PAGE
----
a radical cure, and convince them that " yellow-cov-
ered books " did not tell the truth.

A 4 : three o'clock the boys reassembled, and the
«rews were organized and officers selected. By a
unanimous vote, Frank Sedley was chosen commo-
dore of the fleet. The next morning the Butterfly
was repaired, and the squadron made its first voyage
ronnd the lake.

But as the rest of the week was occupied in drill-
ing, and the manoeuvres were necessarily imperfect,
I pass over the time till the August vacation, wher,
the fleet made a grand excursion up Ripplstaa




The school year was ended ; and it was remarked
that the school had never been in a more flourishing
condition. The boys, stimulated by the boat organi-
zations, had made remarkable progress, and parents
and committee sympathized with them in the pleas-
ant anticipations of the coming vacation.

Since his defection in June, the conduct of Charles
Hardy had been in the highest degree satisfactory.
His character seemed to be radically changed. He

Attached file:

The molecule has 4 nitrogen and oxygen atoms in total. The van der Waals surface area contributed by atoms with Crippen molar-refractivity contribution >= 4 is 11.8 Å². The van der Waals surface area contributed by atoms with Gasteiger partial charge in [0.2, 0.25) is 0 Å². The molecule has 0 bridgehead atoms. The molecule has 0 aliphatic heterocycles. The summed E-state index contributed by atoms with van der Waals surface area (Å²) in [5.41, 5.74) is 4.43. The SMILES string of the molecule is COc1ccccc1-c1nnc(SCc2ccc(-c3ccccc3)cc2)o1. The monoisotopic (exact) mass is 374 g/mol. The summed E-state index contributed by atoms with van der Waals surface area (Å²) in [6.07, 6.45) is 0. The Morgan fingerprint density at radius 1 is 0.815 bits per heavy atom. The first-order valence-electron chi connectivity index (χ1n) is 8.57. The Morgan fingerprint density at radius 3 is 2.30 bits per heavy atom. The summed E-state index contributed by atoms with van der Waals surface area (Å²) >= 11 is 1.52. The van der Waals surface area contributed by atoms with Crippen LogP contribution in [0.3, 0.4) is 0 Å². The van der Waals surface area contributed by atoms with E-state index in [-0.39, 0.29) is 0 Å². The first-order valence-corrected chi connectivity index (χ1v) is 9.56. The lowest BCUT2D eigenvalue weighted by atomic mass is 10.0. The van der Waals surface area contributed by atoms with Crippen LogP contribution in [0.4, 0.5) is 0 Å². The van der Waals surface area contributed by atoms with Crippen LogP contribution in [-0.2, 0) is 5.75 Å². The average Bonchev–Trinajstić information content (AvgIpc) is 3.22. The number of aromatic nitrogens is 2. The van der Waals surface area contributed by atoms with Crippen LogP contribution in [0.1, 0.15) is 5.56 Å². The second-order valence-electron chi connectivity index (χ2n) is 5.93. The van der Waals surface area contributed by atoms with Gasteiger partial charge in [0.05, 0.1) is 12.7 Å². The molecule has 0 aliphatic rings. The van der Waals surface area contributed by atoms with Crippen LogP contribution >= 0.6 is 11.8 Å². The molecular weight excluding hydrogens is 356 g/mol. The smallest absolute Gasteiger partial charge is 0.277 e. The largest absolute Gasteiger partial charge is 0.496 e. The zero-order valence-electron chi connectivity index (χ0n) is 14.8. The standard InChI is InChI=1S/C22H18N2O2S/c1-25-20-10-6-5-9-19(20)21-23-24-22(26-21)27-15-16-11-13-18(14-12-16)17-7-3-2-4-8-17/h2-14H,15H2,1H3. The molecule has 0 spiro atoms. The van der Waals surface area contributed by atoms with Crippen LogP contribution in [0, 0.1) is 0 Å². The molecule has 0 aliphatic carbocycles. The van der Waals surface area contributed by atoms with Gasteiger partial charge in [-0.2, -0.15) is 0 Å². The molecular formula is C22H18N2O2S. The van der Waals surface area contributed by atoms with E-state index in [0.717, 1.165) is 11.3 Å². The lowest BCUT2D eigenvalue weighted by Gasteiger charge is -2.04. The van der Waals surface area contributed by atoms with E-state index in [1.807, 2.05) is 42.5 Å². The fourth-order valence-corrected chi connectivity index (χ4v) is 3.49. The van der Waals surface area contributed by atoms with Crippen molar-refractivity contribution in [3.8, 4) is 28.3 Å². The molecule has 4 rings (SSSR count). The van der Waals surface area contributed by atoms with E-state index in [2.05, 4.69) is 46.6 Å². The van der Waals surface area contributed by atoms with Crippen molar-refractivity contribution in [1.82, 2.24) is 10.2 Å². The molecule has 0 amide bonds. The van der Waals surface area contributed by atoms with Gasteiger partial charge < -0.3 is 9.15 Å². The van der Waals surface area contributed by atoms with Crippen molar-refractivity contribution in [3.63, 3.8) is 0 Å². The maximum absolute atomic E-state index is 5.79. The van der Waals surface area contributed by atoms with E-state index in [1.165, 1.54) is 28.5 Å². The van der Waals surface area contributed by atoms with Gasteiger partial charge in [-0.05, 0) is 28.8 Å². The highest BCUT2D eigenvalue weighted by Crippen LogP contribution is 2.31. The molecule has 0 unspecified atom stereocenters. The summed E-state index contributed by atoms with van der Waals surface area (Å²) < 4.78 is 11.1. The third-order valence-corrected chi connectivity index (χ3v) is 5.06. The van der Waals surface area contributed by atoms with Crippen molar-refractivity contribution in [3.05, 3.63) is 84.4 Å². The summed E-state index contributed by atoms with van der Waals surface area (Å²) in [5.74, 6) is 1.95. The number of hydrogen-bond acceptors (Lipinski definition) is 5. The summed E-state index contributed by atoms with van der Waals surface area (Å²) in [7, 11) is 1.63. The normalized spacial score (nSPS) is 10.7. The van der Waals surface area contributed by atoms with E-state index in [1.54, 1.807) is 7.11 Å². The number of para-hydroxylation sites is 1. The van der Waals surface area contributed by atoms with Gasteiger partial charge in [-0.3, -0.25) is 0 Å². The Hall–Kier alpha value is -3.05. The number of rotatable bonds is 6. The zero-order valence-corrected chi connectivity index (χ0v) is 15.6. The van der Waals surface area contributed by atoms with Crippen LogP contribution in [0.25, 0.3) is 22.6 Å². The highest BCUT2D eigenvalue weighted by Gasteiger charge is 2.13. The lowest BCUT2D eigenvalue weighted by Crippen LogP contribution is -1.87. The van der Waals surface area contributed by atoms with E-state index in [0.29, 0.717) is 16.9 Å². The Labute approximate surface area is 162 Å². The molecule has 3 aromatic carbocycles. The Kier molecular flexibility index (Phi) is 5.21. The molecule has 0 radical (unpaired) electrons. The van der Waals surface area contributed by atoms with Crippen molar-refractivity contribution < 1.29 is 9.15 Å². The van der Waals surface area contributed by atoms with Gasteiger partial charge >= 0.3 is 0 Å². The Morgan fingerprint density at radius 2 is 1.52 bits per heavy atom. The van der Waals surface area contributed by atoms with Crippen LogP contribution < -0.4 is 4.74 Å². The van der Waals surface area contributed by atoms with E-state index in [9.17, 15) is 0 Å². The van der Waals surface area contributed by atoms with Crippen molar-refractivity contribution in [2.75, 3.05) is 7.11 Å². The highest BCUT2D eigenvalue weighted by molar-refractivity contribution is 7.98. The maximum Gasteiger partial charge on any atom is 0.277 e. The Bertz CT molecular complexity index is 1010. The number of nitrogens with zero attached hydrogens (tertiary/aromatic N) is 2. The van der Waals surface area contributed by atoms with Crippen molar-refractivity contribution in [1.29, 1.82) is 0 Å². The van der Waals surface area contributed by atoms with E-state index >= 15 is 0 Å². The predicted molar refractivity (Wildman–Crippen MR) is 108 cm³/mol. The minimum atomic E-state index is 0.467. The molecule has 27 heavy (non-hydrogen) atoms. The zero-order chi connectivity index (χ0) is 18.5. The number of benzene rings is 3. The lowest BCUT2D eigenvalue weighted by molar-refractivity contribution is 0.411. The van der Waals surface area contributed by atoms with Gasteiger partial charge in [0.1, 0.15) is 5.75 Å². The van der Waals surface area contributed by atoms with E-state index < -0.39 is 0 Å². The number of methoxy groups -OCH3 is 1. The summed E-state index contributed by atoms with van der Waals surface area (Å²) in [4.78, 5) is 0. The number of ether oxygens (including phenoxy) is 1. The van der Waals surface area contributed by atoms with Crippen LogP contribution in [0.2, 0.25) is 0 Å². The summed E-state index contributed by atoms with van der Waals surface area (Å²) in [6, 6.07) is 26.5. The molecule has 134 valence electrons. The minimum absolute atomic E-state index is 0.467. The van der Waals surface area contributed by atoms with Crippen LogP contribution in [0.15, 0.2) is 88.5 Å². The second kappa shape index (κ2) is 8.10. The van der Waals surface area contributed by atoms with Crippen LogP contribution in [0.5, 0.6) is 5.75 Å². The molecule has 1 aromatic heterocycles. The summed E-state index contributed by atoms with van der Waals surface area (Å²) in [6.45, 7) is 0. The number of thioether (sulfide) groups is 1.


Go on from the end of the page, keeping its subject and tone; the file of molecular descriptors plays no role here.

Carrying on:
did not "put on airs," nor aspire to high places.
His pride had been lowered, and he was - modest and
gentle ; therefore my young friends will not be sur-
prised to learn that his associates had rewarded his
endeavors to do well by electing him coxswain of
the Zephyr.

On the morning of the day appointed for th«


grand excursion, the squadron, as it formed in line
opposite Cap lain Sedley's house, consisted of the fol-
lowing boats, manned and commanded as below : —

Zephyr, 12 oars, (bearing the. broad pennant of

Commodore Sedley,) . . Charles Hardy.

Butterfly, 12 oars, .... Paul Munroe.

Bluebird, 12 " Fred Harper.

Rainbow, 12 " William Bright.

Lily, 8 " Henry Brown.

Dart, 8 " Dick Chester,

Dip, 4 " (tender,) . . Tony Weston.

My young readers need not be indignant at finding
so brave and skilful an officer as Tony Weston in
command of the little Dip, deeming it an insignificant
position for him to occupy ; for the tender was to be
detailed on special duty, and the appointment was a